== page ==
Park management, planting flowers

Holgate Community Garden

Holgate Community Garden came into being in Spring 2014: a community effort to transform a neglected park into a vibrant, life-enhancing space for anyone to come enjoy and for the community to have the opportunity to grow edibles and participate in gardening.

If you were to visit the garden today you could expect to see a jubilant, pollinator-friendly garden, all organically managed, with year-round interest and a wide variety of edibles grown in 6 new raised beds; flowering climbers rambling up new pergolas with lots of bird feeders frequented by long-tailed tits, blue tits, and robins; lots of nasturtiums, giant artichokes, and sun flowers; a herb and currant bed in its seventh year of establishment; a south-west facing wall with six-year-old espaliered apples and a variety of raspberry canes; 8 young fruit trees dotted through the garden (a plum, a gage, and several heritage apple varieties); the “Babby Oak” tree planted by local school children in the heart of a very small wildflower meadow entering its third year of establishment; and lots of children playing on new play equipment or picking and eating fresh herbs and veg, often making creations to proffer at their improvised cafe “The Ginger Cat” (named after local cat Ziggy, a regular at the garden)—collection and deliveries available from the window of the stationary wooden train.

Cared for by:
Holgate Community Garden (voluntary group of local residents)

Things to help out with here:
Weeding, watering, planting, raking, litter picking, pruning, scything…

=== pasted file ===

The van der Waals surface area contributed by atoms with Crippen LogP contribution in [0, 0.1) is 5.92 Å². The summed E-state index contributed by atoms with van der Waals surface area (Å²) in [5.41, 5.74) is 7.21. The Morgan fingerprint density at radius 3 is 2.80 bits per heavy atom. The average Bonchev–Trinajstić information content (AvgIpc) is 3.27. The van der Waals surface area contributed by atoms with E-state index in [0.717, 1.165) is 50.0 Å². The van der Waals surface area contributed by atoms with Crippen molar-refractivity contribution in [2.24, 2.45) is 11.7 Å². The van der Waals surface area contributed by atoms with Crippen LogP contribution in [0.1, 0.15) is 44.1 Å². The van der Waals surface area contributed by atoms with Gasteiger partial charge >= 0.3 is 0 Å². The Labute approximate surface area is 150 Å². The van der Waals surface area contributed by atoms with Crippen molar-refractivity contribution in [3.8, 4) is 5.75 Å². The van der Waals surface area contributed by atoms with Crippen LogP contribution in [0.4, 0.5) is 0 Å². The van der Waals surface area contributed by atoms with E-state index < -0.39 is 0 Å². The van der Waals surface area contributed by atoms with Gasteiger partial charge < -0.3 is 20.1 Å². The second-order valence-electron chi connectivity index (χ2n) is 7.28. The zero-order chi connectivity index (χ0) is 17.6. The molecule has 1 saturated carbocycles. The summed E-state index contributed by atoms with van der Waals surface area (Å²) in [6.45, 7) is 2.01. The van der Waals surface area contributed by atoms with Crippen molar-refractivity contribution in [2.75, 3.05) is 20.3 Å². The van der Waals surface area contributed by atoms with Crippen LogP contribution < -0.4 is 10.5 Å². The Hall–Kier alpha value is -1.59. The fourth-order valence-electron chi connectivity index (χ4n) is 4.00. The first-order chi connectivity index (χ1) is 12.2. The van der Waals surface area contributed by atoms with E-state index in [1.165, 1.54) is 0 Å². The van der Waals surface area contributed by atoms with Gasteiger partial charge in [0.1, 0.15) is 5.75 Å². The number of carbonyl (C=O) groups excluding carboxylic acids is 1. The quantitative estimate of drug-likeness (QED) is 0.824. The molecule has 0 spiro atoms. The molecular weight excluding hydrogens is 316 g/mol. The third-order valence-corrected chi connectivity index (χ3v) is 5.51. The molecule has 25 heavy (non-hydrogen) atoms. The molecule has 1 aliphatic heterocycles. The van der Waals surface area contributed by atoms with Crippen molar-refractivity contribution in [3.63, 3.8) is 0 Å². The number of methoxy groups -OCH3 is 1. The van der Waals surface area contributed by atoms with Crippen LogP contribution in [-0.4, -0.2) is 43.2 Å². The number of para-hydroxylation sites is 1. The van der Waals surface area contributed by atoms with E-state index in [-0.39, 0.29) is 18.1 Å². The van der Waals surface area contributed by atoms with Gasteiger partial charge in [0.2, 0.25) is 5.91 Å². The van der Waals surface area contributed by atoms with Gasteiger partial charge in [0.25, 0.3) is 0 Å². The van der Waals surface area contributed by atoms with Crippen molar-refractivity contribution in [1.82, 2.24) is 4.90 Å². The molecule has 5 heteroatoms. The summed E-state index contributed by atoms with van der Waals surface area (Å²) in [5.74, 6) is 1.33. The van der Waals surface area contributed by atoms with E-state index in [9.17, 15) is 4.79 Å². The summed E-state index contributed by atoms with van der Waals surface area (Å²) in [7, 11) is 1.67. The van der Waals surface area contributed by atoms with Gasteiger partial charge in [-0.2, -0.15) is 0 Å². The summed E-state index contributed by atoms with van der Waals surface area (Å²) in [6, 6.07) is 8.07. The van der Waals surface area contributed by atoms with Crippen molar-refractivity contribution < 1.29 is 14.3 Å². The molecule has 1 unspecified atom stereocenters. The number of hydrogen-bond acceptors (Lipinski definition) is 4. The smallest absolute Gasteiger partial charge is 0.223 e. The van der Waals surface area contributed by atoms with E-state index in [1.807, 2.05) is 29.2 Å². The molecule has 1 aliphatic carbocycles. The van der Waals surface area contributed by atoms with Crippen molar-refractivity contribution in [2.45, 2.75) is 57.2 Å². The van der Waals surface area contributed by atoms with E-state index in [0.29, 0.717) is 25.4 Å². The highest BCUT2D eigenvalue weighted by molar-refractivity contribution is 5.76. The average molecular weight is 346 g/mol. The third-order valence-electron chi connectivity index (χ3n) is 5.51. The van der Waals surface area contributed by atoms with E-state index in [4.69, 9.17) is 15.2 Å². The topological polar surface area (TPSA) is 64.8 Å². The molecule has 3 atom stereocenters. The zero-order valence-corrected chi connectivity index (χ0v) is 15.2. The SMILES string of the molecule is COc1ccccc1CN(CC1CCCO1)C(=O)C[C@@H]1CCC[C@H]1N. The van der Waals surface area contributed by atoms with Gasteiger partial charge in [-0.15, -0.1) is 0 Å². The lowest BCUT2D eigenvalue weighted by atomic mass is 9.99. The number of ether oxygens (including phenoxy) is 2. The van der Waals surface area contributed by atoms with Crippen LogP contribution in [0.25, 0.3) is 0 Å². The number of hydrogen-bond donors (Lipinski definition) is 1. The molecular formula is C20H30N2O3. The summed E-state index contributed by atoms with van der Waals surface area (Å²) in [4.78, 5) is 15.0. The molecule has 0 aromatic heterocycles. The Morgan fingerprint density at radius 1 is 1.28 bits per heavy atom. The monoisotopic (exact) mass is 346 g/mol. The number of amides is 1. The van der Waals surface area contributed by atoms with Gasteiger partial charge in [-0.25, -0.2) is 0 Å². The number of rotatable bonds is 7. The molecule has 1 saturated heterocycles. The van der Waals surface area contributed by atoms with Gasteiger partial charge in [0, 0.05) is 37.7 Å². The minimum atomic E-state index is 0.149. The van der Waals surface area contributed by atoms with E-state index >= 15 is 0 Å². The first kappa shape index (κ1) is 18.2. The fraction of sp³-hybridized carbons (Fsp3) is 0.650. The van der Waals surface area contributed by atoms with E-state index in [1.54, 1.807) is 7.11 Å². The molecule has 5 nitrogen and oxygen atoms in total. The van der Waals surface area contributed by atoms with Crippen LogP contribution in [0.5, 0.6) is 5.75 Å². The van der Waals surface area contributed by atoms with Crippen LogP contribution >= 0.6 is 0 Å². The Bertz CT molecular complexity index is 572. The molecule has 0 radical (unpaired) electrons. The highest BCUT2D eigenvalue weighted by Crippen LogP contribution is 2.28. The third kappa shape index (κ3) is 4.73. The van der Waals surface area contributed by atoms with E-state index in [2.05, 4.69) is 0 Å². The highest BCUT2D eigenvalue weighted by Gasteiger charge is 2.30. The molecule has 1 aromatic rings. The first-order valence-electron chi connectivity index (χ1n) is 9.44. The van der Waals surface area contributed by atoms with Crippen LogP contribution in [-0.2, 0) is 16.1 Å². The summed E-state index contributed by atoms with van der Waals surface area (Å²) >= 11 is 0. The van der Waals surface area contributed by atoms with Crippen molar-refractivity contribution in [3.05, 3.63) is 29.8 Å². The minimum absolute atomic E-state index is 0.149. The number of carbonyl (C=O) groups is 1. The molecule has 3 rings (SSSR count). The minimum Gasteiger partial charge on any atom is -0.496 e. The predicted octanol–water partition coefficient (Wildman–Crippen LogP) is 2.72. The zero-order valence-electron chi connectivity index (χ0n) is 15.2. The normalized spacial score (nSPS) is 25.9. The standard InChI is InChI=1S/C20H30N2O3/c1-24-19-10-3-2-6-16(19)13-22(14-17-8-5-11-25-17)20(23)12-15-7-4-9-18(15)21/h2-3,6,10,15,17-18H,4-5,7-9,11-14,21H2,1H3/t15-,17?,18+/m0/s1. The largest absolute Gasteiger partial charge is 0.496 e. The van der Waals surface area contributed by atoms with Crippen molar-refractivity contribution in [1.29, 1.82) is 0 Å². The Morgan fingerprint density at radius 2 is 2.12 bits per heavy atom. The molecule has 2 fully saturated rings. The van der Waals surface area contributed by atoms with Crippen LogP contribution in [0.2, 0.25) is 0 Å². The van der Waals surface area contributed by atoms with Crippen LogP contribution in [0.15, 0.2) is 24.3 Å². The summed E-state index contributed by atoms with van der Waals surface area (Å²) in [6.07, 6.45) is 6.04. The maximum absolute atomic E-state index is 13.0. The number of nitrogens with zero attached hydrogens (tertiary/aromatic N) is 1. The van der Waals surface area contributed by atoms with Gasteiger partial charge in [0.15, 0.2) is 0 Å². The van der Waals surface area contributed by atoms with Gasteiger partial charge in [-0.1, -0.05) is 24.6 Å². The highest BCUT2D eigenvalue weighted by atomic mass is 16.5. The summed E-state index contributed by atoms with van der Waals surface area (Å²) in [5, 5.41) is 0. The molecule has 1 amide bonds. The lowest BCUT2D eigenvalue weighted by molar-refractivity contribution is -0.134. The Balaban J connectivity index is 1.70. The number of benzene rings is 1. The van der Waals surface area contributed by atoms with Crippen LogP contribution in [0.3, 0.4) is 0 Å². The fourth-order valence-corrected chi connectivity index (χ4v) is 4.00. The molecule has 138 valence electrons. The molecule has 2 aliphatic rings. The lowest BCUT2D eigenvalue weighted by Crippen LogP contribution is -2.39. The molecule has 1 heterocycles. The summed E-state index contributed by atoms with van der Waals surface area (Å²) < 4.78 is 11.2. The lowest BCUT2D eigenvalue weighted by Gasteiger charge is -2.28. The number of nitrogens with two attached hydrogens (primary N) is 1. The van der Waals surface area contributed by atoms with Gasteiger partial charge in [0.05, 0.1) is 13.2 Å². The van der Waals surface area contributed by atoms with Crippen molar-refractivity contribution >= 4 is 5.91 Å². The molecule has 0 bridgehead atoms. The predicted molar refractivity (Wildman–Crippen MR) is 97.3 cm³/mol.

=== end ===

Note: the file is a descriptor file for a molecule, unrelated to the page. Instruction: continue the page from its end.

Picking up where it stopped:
Drop in Sessions:
Last Sunday of every month 3-4pm

Rowntree Park

Rowntree Park is a 25 acre park around 15 minutes walk from York City Centre. The park was gifted to York City Council in 1921 by the Rowntree family as a memorial park. The park was to be a place to remember the Rowntree Cocoa workers who died in the First World War and be a place of rest and recreation for those who survived and their families. The park has numerous features including two large ponds, a Grade II listed lychgate and dovecote, play parks, a skatepark, basket ball court, table tennis facilities amongst others. There are also tennis courts and a cafe, but the latter are run separately to the rest of the park. The park is a mix of historical and traditional features along with newer additions that reflect changes in leisure and gardening/park design. Some features reflect the historical symmetrical layout of the park, biut the edges of the park and mini woodlands and wildlife areas. As the park is prone to flooding (based next to the River Ouse), this brings both challenges and diversity in terms of eco systems.

The council still do the basic management of the park in general, but most new planting and developments are down to the Friends of Rowntree Park. The Friends of Rowntree Park are a charity that help to maintain and develop the physical space, run community events and an extensive volunteer programme.